From North Yorkshire to Devon, Charlotte Hupfield Ceramics are stocked across the country. Here UK Handmade Portfolio Member Charlotte shares some thoughts on working with shops and galleries.
I have been supplying shops and galleries with my work for the past 8 years, since I graduated from University after completing a BA (Hons) in Surface Decoration. I'm no expert, but I do have some pointers from my own experiences that people might find useful.
How to approach a shop or gallery
In my opinion, you should always research the stockist well before approaching them. Make sure your work fits in with their current theme or display and that it offers something different to the pieces they already stock. The shop or gallery are less likely to be interested in your work if it is similar to another artist/designer that they stock. If your work offers something unique - tell them. What are your best sellers and why do you think they will sell well in their particular shop or area?
Photos of the work you are trying to show the stockist need to be of a high quality, reflecting an accurate size of the pieces. If the stockist isn't local and you are contacting them by email or post, photos are especially important as they won't be able to see your work in person.
Don't be disheartened
Galleries must receive no end of enquiries from artists and designers wanting them to stock their work. If you don't hear back after a couple of weeks, you could try giving them a call to check if they received your email and follow it up. This shows that you are keen but I personally wouldn't call back again if after the call you still don't receive a reply as I don't like to seem pushy, but that's just me. I believe that if they like my work and can see a potential for it, then they will get back to me.
If you do receive a reply to let you know that they won't be stocking your work at present, they might give a reason as to why. You should do your best to take this reason on board and learn from it. I will always show my appreciation of a reply and reply again just to thank them.
If a gallery is not currently taking on new work, perhaps take the opportunity to enquire about upcoming or future exhibitions that they might be running where your work might fit in.
My experience with stockists
I started off using the above method, which was a case of trial and error for me. Most of my current stockists actually contacted me directly from finding examples of my work on my website or on Facebook.
Some of my stockists purchase work upfront, but I work with most of them on a sale or return basis. The terms and conditions vary depending on the stockist and the quantity of stock that they take. This is an agreement between yourself and the stockist so you should decide on how you want things to work.
Each stockist works with a different commission rate. On occasion when a gallery has approached me and I think their commission rate is too high, I have turned them down because I can't afford to let outlets take more of a cut from my work than I do! Sometimes there is a fine line ... you want your work to be stocked in a shop but you also want to receive a fair price for each item that you have lovingly handmade.
I have a few local stockists that I like to pop in and see every now and again. This is a good opportunity to change or replenish your stock if you need to and it is good to build a relationship with the shop owner.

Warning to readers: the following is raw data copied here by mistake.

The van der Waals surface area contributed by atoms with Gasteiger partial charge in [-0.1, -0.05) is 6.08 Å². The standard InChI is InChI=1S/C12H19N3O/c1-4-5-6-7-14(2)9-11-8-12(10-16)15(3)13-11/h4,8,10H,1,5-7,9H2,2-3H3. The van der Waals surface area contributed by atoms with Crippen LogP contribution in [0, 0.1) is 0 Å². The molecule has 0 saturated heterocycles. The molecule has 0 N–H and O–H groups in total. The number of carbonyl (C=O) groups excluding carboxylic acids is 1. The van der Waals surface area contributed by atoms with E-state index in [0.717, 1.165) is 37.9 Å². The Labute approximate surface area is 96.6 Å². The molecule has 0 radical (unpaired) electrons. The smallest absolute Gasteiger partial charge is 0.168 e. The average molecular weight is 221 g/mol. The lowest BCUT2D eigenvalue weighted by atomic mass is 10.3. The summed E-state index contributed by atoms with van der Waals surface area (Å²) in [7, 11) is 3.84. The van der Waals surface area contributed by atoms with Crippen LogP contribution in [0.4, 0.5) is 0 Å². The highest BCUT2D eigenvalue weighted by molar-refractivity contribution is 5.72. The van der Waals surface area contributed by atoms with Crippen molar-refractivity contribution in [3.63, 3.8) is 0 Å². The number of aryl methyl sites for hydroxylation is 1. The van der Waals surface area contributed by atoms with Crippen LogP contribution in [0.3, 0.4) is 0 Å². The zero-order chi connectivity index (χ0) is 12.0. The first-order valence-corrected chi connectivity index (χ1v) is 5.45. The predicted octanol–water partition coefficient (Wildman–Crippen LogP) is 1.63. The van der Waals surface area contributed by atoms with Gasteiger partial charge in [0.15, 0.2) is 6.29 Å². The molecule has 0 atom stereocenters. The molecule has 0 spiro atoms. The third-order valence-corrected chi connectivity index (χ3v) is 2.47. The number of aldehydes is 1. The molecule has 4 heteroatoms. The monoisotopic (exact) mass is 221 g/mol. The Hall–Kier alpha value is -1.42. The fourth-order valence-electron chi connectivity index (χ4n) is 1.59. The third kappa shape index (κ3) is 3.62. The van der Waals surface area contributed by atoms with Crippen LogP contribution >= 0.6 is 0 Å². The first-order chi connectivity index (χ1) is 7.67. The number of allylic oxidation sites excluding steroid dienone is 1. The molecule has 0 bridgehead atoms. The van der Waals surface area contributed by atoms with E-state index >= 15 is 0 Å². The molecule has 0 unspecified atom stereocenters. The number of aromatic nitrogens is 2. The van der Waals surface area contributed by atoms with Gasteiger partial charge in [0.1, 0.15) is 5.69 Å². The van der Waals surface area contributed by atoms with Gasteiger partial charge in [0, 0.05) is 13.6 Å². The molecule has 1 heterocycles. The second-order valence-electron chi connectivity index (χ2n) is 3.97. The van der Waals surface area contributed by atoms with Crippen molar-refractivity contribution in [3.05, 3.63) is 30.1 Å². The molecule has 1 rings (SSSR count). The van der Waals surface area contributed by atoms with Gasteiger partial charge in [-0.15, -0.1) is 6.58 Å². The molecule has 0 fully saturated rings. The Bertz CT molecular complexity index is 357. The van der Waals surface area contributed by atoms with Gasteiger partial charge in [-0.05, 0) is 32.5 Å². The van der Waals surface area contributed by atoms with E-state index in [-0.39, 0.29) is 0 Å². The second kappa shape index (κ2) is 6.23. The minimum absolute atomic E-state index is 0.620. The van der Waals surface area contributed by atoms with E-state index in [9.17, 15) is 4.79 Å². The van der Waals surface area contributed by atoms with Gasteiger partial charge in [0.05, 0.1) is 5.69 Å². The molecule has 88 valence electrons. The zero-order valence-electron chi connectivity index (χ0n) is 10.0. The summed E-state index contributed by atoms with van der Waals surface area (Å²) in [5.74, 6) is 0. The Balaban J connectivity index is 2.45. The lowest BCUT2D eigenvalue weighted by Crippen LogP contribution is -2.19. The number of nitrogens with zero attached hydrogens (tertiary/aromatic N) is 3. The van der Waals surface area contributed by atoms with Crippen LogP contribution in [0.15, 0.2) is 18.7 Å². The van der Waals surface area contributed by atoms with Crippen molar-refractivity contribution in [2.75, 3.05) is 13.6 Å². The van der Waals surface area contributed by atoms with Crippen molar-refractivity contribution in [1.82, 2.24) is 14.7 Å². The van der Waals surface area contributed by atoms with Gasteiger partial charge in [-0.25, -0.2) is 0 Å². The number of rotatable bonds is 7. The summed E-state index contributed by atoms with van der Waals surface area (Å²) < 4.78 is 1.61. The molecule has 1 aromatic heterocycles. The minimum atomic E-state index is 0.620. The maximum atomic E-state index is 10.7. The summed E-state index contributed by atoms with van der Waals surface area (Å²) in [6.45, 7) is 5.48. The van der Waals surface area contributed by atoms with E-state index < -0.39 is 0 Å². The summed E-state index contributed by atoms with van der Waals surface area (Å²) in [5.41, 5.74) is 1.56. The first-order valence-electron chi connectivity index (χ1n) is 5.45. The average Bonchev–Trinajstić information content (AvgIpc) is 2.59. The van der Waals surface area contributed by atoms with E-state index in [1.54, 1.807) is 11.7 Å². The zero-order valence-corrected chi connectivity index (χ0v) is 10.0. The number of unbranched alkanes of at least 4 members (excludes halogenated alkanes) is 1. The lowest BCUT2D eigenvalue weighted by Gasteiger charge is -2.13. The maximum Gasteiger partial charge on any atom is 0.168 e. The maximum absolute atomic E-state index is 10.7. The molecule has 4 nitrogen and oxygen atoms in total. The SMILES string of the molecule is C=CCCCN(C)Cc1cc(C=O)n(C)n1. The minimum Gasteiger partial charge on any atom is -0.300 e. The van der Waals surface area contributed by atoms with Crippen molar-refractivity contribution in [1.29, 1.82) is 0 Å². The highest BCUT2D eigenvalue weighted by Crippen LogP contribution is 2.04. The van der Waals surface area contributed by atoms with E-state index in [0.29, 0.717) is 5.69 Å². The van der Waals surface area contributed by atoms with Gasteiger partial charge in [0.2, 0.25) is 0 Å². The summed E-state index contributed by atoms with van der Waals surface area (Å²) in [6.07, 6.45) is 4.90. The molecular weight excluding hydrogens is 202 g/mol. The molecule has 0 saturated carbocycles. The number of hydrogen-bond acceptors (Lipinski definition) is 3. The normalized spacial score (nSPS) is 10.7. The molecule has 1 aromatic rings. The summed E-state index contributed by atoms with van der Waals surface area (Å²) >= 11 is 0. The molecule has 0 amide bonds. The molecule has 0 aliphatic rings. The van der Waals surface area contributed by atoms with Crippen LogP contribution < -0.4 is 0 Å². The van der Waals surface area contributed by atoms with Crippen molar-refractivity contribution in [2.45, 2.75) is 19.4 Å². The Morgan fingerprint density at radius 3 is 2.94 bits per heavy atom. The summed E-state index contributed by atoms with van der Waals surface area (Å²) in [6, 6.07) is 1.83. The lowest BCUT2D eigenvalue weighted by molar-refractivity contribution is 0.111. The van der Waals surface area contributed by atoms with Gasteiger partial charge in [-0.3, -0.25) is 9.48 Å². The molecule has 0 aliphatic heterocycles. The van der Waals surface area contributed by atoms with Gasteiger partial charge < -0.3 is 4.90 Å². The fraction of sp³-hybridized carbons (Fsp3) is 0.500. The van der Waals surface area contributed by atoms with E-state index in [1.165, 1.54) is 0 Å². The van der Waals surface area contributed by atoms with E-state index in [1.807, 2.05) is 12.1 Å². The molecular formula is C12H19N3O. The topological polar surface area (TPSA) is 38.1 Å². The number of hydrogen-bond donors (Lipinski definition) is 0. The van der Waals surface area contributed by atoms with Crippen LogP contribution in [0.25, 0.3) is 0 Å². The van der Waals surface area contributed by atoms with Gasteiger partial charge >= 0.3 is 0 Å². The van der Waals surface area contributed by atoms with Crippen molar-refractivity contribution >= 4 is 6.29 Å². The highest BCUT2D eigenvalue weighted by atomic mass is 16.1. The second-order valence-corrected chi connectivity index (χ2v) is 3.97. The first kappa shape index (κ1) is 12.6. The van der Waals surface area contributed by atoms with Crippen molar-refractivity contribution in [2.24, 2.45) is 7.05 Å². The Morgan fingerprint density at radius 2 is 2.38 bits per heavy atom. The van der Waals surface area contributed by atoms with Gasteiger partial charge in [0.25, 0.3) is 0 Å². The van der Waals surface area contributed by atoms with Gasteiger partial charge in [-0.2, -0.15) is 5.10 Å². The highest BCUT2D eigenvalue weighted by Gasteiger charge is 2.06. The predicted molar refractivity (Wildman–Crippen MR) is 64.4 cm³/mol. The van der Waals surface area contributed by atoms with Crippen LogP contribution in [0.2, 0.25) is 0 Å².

Advantages of stocking your work in a shop or gallery
- Your work is seen by a wider audience
- Something may sell if it's on display in a shop; it won't if it's sitting in your garage waiting for the next craft fair
- It could be an opportunity to generate commissions
- It’s a good way of marketing all your stock
- You don't have to individually wrap and package each piece when sold - someone else does it for you!
Disadvantages of stocking your work in a shop or gallery
- Sometimes you don't get paid on time
- You could lose your work forever! In my early years of selling, I was contacted by a shop who 'wanted to sell a selection of my work' on sale or return. I was so excited about a shop finding me and showing an interest, that I sent my work off blindly without doing any research into them, and never heard anything back. The shop was too far to travel so, after numerous emails, in the end I left it but learnt from my mistake and won't do it again!
If a shop contacts you directly, be sure to do your research - have they got an active business Facebook page? An up to date website? Check out the address of the shop and ask for a telephone number.
How can you get found by a shop or gallery?
From experience, I think it is really important to have a strong, eye catching website. A high percentage of people use the internet nowadays, so a website with good images is a must. Your website should also have all of your relevant information easily accessible to users and they should be able to contact you easily.
Get your work out there - promote yourself and your work as much as possible without being spammy. Post images of new work, work in progress etc. on social media. If you have a blog, this is a good tool to use for being found on search engines. The more your work is posted and shared, the more chance you have of being found.
Be prompt and professional
If you do get contacted by a potential stockist, send them all of your images of available work and any information that they ask for as soon as possible. Ask the stockist to sign and return a copy of your own terms and conditions, if you have them. Showing them that you are efficient helps set the foundation for a good relationship. You could even have more of a chance of getting paid on time etc!
To find out more and buy, visit Charlotte Hupfield Ceramics'
- Website: www.charlottehupfieldceramics.com
- Facebook: www.facebook.com/CharlotteHupfieldCeramics
- Twitter: www.twitter.com/CHCeramics
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